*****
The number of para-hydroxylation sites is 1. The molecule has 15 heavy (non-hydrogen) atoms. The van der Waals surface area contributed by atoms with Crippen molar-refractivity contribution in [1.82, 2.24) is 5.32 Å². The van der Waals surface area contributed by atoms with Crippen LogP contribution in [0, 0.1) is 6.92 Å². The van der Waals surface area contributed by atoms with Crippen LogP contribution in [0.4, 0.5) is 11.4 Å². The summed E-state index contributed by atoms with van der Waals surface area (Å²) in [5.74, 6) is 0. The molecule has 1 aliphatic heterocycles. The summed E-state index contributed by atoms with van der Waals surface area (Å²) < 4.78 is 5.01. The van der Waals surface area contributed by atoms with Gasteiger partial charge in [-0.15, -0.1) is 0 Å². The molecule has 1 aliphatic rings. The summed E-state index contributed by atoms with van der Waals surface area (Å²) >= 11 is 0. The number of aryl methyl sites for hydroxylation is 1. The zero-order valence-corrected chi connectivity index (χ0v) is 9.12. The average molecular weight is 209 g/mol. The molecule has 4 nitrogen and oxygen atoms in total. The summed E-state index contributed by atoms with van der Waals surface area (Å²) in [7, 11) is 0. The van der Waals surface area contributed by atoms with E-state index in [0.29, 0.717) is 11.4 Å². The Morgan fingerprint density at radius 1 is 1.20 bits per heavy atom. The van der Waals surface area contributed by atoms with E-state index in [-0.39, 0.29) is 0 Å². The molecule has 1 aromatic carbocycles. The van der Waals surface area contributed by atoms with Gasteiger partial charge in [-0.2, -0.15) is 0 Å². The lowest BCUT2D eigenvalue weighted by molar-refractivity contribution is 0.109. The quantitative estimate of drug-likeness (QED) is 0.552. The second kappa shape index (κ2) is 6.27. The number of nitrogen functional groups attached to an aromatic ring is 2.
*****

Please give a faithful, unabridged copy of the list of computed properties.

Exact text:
The number of para-hydroxylation sites is 1. The molecule has 15 heavy (non-hydrogen) atoms. The van der Waals surface area contributed by atoms with Crippen molar-refractivity contribution in [1.82, 2.24) is 5.32 Å². The van der Waals surface area contributed by atoms with Crippen LogP contribution in [0, 0.1) is 6.92 Å². The van der Waals surface area contributed by atoms with Crippen LogP contribution in [0.4, 0.5) is 11.4 Å². The summed E-state index contributed by atoms with van der Waals surface area (Å²) in [5.74, 6) is 0. The molecule has 1 aliphatic heterocycles. The summed E-state index contributed by atoms with van der Waals surface area (Å²) < 4.78 is 5.01. The van der Waals surface area contributed by atoms with Gasteiger partial charge in [-0.15, -0.1) is 0 Å². The molecule has 1 aliphatic rings. The summed E-state index contributed by atoms with van der Waals surface area (Å²) >= 11 is 0. The number of aryl methyl sites for hydroxylation is 1. The zero-order valence-corrected chi connectivity index (χ0v) is 9.12. The average molecular weight is 209 g/mol. The molecule has 4 nitrogen and oxygen atoms in total. The summed E-state index contributed by atoms with van der Waals surface area (Å²) in [7, 11) is 0. The van der Waals surface area contributed by atoms with E-state index in [0.29, 0.717) is 11.4 Å². The Morgan fingerprint density at radius 1 is 1.20 bits per heavy atom. The van der Waals surface area contributed by atoms with E-state index in [-0.39, 0.29) is 0 Å². The molecule has 1 aromatic carbocycles. The van der Waals surface area contributed by atoms with Gasteiger partial charge in [-0.2, -0.15) is 0 Å². The lowest BCUT2D eigenvalue weighted by molar-refractivity contribution is 0.109. The quantitative estimate of drug-likeness (QED) is 0.552. The second kappa shape index (κ2) is 6.27. The number of nitrogen functional groups attached to an aromatic ring is 2.